When making purees, stick to a single ingredient and keep it as close to liquid as possible. Babies are used to breast milk, and you need to mimic that consistency to start. Then work up to mixing a fruit and a vegetable together and creating thicker purees. Try introducing your little one to broccoli and spinach by mixing them with root vegetables.
What if my child is picky and won’t eat a lumpy sweet potato puree?
Stick with it! In the first year, you must introduce to as many foods as possible. Withholding certain foods has nothing to do with developing an allergy or not, but rather it can make children quite fussy. It’s really about trying to train kids to like good food. It’s hard to transition from commercial, processed food to homemade family food. Start them on fresh family food and you shouldn’t have much of a problem.
What are the best first finger foods?
Steamed veggies and soft fruits like peaches, broccoli, pears. I also love serving fingers of toast with real cheese, mini meatballs, and sautéed grated onion and apple.
How can moms be sure their babies and toddlers are getting the nutrition they need?
Follow my books and meal planner—it takes all the worry out of it. Once you’re past the simple foods, bring in eggs, fish, chicken, and other meat. I like putting things like dried apricot into beef casserole or fresh fruit into a savory puree to get babies to like it.
Other key points to remember: variety and food groups. Serve fish or meat twice each week or add cheese to a veggie puree. Do not stick to smooth purees for too long. To avoid this, blend half and chop the other half or keep it lumpier.
Don’t be discouraged or frustrated when you’re baby becomes independent, experiments with food, and then makes a mess. Mums need to accept that and take a deep breath.
Sometimes introducing the same food over and over doesn’t work for me. So I make something else. Is this the right thing to do?
It’s actually important for the child to feel hungry. Otherwise he will carry on and on and get fussy with food whenever he doesn’t feel like eating something. Give him no attention for not eating. It’s a hard thing to do, but focus on the good and not the bad. We’re all guilty of going to the cupboard and trying to appease our children, afraid they will be hungry. But when they’re hungry, that’s the time they will eat something different. Otherwise their diet won’t be varied and that’s the worst thing.
What is the best way to store baby food?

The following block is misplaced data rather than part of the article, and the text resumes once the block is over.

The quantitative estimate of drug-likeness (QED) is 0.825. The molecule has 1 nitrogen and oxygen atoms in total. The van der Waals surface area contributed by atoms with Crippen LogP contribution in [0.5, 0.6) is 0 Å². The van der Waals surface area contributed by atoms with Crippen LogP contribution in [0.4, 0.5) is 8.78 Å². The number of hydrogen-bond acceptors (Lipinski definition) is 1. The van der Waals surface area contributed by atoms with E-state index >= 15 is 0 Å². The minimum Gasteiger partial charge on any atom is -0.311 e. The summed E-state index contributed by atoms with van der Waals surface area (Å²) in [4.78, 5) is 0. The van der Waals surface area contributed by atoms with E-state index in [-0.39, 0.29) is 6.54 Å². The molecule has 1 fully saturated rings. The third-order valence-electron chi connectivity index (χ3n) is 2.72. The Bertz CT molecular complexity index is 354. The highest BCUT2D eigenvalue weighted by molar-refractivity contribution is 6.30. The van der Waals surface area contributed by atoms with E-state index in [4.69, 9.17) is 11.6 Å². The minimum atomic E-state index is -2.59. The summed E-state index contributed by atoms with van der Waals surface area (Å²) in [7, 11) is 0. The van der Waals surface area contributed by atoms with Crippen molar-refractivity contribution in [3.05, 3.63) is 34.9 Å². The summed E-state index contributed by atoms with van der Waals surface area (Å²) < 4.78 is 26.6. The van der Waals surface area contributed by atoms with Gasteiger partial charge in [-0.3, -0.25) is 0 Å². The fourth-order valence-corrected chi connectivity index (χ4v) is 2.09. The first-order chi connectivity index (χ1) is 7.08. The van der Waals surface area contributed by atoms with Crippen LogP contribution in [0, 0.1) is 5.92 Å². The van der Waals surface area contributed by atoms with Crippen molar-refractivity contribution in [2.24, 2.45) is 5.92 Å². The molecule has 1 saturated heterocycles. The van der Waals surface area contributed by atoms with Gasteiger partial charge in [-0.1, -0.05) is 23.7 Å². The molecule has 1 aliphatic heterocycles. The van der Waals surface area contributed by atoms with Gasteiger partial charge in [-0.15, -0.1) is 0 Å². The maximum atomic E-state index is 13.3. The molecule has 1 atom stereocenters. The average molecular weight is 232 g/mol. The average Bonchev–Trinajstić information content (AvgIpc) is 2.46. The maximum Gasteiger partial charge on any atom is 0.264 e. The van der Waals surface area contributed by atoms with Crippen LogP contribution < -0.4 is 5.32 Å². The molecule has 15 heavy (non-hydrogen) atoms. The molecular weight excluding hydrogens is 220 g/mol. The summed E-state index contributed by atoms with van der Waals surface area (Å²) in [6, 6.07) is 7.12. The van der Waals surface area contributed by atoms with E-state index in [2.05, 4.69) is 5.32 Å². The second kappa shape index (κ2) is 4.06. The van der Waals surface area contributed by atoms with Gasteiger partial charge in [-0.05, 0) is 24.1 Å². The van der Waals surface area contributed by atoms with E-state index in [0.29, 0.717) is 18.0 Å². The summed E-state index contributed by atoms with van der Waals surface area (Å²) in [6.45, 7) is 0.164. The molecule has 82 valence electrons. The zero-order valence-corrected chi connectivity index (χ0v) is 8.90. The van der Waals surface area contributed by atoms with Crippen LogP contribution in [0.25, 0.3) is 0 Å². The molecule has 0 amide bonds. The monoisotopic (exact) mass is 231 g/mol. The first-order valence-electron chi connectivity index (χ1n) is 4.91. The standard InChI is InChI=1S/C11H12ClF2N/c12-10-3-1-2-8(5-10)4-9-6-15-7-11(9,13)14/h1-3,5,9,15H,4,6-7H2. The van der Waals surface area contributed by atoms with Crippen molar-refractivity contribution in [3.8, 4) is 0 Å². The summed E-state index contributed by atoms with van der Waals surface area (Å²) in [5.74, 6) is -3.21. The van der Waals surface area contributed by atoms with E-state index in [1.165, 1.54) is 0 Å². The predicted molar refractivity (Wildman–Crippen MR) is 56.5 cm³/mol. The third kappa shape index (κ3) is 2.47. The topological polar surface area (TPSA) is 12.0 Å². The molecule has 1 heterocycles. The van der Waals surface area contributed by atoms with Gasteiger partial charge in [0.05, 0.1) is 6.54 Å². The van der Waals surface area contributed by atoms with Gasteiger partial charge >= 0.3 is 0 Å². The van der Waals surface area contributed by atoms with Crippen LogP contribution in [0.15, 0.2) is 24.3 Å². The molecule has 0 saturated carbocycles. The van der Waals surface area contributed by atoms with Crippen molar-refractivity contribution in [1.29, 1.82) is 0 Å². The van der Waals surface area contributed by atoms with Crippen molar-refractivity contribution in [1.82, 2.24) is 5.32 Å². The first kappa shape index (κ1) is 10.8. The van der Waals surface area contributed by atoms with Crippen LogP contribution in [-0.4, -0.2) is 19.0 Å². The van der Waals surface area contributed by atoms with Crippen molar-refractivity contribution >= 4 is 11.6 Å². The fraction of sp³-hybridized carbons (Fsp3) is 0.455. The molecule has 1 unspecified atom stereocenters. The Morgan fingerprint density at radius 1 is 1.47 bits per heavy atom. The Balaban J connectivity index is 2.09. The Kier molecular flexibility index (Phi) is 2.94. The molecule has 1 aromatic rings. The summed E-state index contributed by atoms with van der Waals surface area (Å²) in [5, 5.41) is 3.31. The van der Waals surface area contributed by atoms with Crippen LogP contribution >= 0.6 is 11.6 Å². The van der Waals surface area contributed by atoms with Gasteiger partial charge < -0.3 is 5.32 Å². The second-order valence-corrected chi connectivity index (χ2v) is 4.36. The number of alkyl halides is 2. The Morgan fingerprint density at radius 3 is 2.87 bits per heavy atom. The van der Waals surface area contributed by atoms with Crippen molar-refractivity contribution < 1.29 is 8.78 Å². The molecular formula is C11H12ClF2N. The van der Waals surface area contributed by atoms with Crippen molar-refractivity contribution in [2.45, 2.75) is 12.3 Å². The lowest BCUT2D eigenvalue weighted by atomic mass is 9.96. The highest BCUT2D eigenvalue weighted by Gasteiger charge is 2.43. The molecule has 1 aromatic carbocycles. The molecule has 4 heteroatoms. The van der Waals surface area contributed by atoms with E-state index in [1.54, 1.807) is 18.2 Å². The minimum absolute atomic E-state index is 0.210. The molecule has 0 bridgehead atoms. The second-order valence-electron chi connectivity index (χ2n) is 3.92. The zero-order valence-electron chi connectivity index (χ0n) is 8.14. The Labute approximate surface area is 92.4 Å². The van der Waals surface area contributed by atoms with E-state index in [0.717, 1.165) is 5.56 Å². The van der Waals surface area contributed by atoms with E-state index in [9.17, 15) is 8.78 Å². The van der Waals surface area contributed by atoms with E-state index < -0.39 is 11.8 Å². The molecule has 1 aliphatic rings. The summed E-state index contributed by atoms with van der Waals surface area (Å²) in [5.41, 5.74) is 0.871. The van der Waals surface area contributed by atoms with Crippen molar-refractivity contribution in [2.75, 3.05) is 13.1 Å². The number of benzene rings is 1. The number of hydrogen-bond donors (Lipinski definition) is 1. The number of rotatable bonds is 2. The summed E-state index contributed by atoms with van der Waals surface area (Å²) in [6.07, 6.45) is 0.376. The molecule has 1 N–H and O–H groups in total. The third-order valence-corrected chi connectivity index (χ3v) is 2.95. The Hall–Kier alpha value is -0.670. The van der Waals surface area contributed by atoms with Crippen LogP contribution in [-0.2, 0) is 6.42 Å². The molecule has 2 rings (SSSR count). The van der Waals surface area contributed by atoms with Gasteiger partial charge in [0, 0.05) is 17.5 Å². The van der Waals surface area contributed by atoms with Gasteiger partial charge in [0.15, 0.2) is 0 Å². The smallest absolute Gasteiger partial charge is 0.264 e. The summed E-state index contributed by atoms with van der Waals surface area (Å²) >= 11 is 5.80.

I loved cooking for my children on the weekend and freezing purees in ice cube trays. You’re better off making it in bulk.
Can parents just blend up what they’re eating for dinner?
Yes! But be mindful that no salt or strong seasonings are added.
Do you have a favorite go-to recipe when you’re in a pinch?
My mini-meatballs. I bake them in the oven and then freeze the extra. I also love chicken balls and salmon balls—all are made with breadcrumbs, tomato, and spring onion.
Any tips for mom’s diet?
While pregnant, try not to gain too much weight. You don’t need any extra calories, not until the last three months anyway, because your body is great at using all of the calories and nutrients you already provide. Eating many small meals is best, and good snacks are sunflower and pumpkin seeds.
After your child is born, you must continue to eat well, especially when breast-feeding. You don’t think about storing up food in the freezer but it is such a help to plan ahead for when you’re back from the hospital. If you eat well and rest, you will feel so much better. And it will be nutritious for baby.
Interview has been condensed and edited.
All content on this Web site, including medical opinion and any other health-related information, is for informational purposes only and should not be considered to be a specific diagnosis or treatment plan for any individual situation. Use of this site and the information contained herein does not create a doctor-patient relationship. Always seek the direct advice of your own doctor in connection with any questions or issues you may have regarding your own health or the health of others.